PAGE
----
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LETTERS

As election nears, Trump fatigue is keenly felt

President Trump speaks during the United Nations General Assembly, as seen on a laptop computer in Hastings on the Hudson, N.Y., on Sept. 22.
President Trump speaks during the United Nations General Assembly, as seen on a laptop computer in Hastings on the Hudson, N.Y., on Sept. 22.Tiffany Hagler-Geard/Bloomberg

Waiting to exhale after four exhausting years

Thank you to Yvonne Abraham for capturing how I live daily and confirming that I’m not alone, in her Oct. 11 Metro column “Please. Just make it stop.” I’m not the only one who longs to exhale after four exhausting years.

I often look around and think, “Am I the only one who sees this? How do others get through the day without constantly thinking about this corrupt administration like I do?”

Abraham said everything I’m consumed with all day, every day, and knowing that I’m not alone is comforting enough.

Claire Morrone

Walpole


Media’s constant attention doesn’t help

Re “Make it stop” by Michael A. Cohen (Ideas, Oct. 11) and “Please. Just make it stop.” by Yvonne Abraham (Metro, Oct. 11): Every parent knows that the best way to thwart bad behavior in a 2-year-old is to ignore it, and the best way to encourage bad behavior is to give it attention. Donald Trump, clearly stuck in the id phase of his emotional development, has managed to manipulate the constant attention of all forms of the media. He has gained unending free publicity. Concerned citizens can only respond with hand-wringing, anxiety, and depression, all ineffective deterrents.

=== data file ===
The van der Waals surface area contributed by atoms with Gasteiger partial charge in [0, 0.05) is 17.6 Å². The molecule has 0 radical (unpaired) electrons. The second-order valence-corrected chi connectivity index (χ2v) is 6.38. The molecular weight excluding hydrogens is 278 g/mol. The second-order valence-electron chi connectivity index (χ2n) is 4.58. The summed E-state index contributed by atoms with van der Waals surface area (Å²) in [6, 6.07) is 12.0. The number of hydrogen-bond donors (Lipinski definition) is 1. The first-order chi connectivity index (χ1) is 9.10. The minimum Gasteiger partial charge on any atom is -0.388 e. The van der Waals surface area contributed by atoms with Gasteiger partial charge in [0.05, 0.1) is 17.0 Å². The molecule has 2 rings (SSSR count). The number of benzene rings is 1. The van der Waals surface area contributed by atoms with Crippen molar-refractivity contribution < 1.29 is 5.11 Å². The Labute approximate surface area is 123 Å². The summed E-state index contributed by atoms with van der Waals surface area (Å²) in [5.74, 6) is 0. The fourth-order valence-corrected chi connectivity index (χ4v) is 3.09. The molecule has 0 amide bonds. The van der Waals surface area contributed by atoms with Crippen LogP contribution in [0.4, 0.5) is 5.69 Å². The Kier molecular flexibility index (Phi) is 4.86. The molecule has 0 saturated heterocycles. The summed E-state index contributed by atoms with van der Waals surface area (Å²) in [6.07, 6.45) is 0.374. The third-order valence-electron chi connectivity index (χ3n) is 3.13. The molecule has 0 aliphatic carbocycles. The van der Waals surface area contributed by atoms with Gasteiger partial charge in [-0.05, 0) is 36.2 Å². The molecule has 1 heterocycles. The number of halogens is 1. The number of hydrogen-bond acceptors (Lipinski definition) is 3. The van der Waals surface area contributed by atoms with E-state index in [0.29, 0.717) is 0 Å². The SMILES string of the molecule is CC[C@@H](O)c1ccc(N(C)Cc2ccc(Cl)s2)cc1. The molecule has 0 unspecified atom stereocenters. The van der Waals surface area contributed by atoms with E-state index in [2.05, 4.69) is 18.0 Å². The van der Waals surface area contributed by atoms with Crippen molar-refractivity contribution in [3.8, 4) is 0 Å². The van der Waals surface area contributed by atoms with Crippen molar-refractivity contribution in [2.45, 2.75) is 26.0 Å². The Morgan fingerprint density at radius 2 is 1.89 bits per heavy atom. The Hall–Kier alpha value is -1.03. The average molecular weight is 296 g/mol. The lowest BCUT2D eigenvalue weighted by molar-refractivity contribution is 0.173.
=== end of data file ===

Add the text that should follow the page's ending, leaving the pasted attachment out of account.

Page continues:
Sure, report the behavior as matter-of-factly as possible, then move on to other topics; heaven knows there are people more worthy of our attention. Stop helping Trump achieve his goals of intimidation, chaos, and fear. We will need what is left of our mental health to recover from this madness.

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Barbara Bing

Winchester


We get it — you’re against him (yawn)

I gather that columnists such as Michael A. Cohen and Yvonne Abraham do not write the headlines to their pieces. I mention this because both wrote very similar columns, published last Sunday, about President Trump, and drew similar conclusions. The cherry on top is that both columns included the phrase “make it stop” in the headline.

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Might an editor of the Metro section have conversed with the editor of the Ideas section to ensure that readers were not seeing (and reading) double?

Is it possible for Abraham, who says she is tired of writing about Trump, to better serve the readers of the Metro section with columns about people, places, and things within metropolitan Boston?

Is it possible to offer readers a wider range of opinions and insights into the city, the state, and the world we live in?

We know that the Globe is against Trump and has endorsed Joe Biden for president. Bravo and huzzah! Now can the Globe give more substance to that editorial decision other than lamentations from two columnists who seem to be writing the same column, on the same day, and basically saying the same thing?

Bob Moss

Lexington